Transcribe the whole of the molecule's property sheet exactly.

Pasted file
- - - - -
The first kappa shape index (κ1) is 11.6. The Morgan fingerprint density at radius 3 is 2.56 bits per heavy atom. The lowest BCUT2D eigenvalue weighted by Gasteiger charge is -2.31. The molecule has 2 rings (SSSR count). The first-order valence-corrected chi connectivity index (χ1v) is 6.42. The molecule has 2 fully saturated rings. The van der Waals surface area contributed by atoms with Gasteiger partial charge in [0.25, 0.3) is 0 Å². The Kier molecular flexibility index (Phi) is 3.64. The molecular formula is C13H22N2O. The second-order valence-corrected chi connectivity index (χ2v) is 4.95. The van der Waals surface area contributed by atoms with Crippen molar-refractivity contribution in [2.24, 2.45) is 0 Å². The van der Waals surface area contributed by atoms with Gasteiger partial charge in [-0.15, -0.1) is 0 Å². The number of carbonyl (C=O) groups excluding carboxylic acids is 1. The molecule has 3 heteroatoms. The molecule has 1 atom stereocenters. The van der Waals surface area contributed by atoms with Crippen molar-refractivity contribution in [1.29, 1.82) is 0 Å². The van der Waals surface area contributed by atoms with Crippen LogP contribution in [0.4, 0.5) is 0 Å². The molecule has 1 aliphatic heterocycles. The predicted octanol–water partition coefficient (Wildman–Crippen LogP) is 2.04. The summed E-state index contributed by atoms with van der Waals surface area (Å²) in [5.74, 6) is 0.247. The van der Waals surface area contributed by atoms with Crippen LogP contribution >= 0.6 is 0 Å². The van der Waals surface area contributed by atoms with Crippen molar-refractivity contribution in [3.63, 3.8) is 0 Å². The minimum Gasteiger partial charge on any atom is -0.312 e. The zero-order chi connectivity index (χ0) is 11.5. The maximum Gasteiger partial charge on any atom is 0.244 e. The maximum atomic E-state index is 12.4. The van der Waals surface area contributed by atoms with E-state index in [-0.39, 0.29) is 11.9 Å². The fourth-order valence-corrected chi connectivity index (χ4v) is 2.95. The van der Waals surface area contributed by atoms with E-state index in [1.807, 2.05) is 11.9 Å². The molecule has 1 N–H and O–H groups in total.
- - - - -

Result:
The first kappa shape index (κ1) is 11.6. The Morgan fingerprint density at radius 3 is 2.56 bits per heavy atom. The lowest BCUT2D eigenvalue weighted by Gasteiger charge is -2.31. The molecule has 2 rings (SSSR count). The first-order valence-corrected chi connectivity index (χ1v) is 6.42. The molecule has 2 fully saturated rings. The van der Waals surface area contributed by atoms with Gasteiger partial charge in [0.25, 0.3) is 0 Å². The Kier molecular flexibility index (Phi) is 3.64. The molecular formula is C13H22N2O. The second-order valence-corrected chi connectivity index (χ2v) is 4.95. The van der Waals surface area contributed by atoms with Crippen molar-refractivity contribution in [2.24, 2.45) is 0 Å². The van der Waals surface area contributed by atoms with Gasteiger partial charge in [-0.15, -0.1) is 0 Å². The number of carbonyl (C=O) groups excluding carboxylic acids is 1. The molecule has 3 heteroatoms. The molecule has 1 atom stereocenters. The van der Waals surface area contributed by atoms with Crippen molar-refractivity contribution in [1.29, 1.82) is 0 Å². The van der Waals surface area contributed by atoms with Crippen LogP contribution in [0.4, 0.5) is 0 Å². The molecule has 1 aliphatic heterocycles. The predicted octanol–water partition coefficient (Wildman–Crippen LogP) is 2.04. The summed E-state index contributed by atoms with van der Waals surface area (Å²) in [5.74, 6) is 0.247. The van der Waals surface area contributed by atoms with Crippen LogP contribution >= 0.6 is 0 Å². The van der Waals surface area contributed by atoms with Crippen molar-refractivity contribution in [3.63, 3.8) is 0 Å². The minimum Gasteiger partial charge on any atom is -0.312 e. The zero-order chi connectivity index (χ0) is 11.5. The maximum Gasteiger partial charge on any atom is 0.244 e. The maximum atomic E-state index is 12.4. The van der Waals surface area contributed by atoms with E-state index in [-0.39, 0.29) is 11.9 Å². The fourth-order valence-corrected chi connectivity index (χ4v) is 2.95. The van der Waals surface area contributed by atoms with E-state index in [1.807, 2.05) is 11.9 Å². The molecule has 1 N–H and O–H groups in total.